Reticulospinal systems mediate atonia with short and long latencies

Jun Kohyama, Yuan Yang Lai, Jerome M. Siegel

Research output: Contribution to journalArticlepeer-review

25 Citations (Scopus)


The pontomedullary region is responsible for both the tonic and phasic reduction of muscle activity in rapid-eye-movement sleep and contributes to the control of muscle tone in waking. This study focused on determining the time course of activity in the pontomedullary systems mediating atonia. Short-train stimulations (3 0.2-ms pulses at 330 Hz) of the pons and medulla suppressed neck and hindlimb muscle activity in decerebrate cats. We identified two distinct phases of suppression, early and late. The anatomic sites that produced each suppression were intermixed. We estimated the dividing value of the conduction velocity for reticulospinal projections responsible for early and late phases of hindlimb muscle tone suppression to be 22.8 m/s. In the medial medulla, 238 reticulospinal units, which send axons to the L1 level of the spinal cord, were identified. Pontine stimulation that suppressed hindlimb muscle tone increased the firing rate of 138 units (type I). Sixteen type I units showed a delayed response to the pontine stimulation with a latency of 10 ms or longer (type Id), whereas 122 type I units exhibited an earlier response (type Ie). Seven type Ie units had an axonal conduction velocity of <22.8 m/s, whereas the remaining 115 conducted at faster than 22.8 m/s. Early and late hindlimb muscle tone suppressions were hypothesized to be mediated through fast and slow conducting type Ie reticulospinal units. The activity of type Id neurons may contribute to the cessation of the early-phase suppression as well as to the induction, maintenance, or cessation of the late-phase suppression.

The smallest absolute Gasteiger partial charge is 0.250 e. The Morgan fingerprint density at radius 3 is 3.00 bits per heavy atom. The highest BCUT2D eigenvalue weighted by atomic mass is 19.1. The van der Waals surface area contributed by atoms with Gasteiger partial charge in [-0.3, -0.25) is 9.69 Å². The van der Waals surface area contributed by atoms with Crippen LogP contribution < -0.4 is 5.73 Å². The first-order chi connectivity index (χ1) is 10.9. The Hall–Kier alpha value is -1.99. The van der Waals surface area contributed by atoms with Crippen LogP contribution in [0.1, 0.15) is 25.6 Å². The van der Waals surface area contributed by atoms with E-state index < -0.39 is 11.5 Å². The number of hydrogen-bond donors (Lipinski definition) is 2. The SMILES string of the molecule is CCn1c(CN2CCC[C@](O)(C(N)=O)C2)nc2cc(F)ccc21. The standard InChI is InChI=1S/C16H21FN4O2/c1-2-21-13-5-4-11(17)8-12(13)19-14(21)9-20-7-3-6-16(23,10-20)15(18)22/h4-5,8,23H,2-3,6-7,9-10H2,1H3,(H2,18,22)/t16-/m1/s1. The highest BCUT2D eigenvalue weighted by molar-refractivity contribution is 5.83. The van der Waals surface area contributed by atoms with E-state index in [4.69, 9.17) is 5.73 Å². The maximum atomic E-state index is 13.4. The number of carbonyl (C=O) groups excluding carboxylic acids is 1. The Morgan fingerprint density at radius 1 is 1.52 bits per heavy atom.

Original languageEnglish
Pages (from-to)1839-1851
Number of pages13
JournalJournal of Neurophysiology
Issue number4
Publication statusPublished - 1998 Oct
Externally publishedYes

ASJC Scopus subject areas

  • Neuroscience(all)
  • Physiology


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